On February 23, 2015, the BLM moved to dismiss Wyoming’s petition for failing to plead that the BLM failed to take a discrete agency action it was required to take, as well as improperly requesting broad programmatic relief.  On February 27, 2015, the wild horse advocacy groups also moved to dismiss the petition.  On March 27, 2015, Wyoming filed its brief in opposition.  On April 2, 2015, MSLF moved for leave to file an amicus curiae brief on behalf of the Wyoming Stock Growers Association in support of Wyoming.  On April 3, 2015, the motion was granted, and on April 6, 2015, MSLF filed the amicus curiae brief. 

On April 21, 2015, the federal district court issued an order granting the motions to dismiss and entered final judgment in favor of the BLM.  On June 19, 2015, Wyoming filed a notice of appeal.  On December 7, 2015, Wyoming filed its opening brief.  On December 14, 2015, MSLF filed an amicus curiae brief on behalf of the Wyoming Stock Growers Association in support of Wyoming urging reversal. On February 12, 2016, federal appellees and the wild horse advocacy groups filed their response briefs.  On February 29, 2016, Wyoming filed its reply brief.  On September 19, 2016, the Tenth Circuit heard oral argument.  On October 11, 2016, the three-judge panel of the Tenth Circuit affirmed the district court.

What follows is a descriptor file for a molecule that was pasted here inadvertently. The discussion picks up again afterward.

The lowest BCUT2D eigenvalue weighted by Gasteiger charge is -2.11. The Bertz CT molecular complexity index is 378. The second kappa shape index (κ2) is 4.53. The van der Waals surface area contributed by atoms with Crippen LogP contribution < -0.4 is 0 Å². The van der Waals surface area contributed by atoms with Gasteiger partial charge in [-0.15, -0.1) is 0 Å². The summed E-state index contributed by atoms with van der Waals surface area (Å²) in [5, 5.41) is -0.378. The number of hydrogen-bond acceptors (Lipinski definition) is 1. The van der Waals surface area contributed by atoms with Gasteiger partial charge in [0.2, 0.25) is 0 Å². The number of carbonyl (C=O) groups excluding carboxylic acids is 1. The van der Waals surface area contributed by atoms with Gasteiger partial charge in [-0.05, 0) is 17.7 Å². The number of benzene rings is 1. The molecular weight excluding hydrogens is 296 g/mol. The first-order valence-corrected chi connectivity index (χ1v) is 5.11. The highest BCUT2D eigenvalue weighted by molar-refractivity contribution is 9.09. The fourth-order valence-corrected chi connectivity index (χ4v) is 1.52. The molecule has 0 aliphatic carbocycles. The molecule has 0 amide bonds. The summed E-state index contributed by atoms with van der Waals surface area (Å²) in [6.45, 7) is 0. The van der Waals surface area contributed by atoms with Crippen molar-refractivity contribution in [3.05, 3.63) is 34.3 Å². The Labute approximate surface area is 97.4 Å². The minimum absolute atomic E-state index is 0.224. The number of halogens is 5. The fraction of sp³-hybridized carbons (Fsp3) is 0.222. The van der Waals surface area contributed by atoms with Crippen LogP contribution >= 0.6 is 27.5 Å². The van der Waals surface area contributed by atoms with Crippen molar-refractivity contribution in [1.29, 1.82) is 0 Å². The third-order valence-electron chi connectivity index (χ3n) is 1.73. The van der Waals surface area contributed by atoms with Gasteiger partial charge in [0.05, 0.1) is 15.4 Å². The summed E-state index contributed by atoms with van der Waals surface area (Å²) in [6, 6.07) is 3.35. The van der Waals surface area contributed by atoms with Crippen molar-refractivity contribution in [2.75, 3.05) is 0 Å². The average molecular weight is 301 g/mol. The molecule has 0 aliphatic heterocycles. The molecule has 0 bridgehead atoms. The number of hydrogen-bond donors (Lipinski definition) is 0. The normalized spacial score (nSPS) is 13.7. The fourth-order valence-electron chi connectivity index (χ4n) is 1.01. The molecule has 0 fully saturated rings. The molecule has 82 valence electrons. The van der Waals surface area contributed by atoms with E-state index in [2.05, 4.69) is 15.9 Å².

• Wyoming Stockmen Urge Dismissal of Wild Horse Suit Be Reversed

    Dec 14, 2015
    A Wyoming nonprofit association that began in 1872 and represents 1,000 beef cattle producers today urged the U.S. Court of Appeals for the Tenth Circuit to annul a Wyoming district court ruling dismissing a lawsuit filed by Wyoming demanding the Secretary of the Department of the Interior fulfill her legal duty to remove excess wild horses on public lands, including in one of the nation’s largest counties, in central Wyoming along the Colorado border.
  • Wyoming Stockmen Disappointed with Wild Horse Suit Dismissal

    Apr 21, 2015
    A Wyoming nonprofit association that began in 1872 and represents 1,000 beef cattle producers today expressed disappointed with the decision of a Wyoming federal district court to dismiss a lawsuit filed by Wyoming demanding that the Secretary of the Department of the Interior fulfill her duty to remove excess wild horses on public lands, including in one of the nation’s largest counties, in central Wyoming along the Colorado border.
  • Wyoming Stockmen Support Wyoming in Its Wild Horse Lawsuit

    Apr 6, 2015
    A Wyoming nonprofit association that began in 1872 and represents 1,000 beef cattle producers today urged a Wyoming federal district court to reject an attempt to dismiss a lawsuit filed by Wyoming demanding that the Secretary of the Department of the Interior fulfill her duty to remove excess wild horses on public lands, including in one of the nation’s largest counties, in central Wyoming along the Colorado border.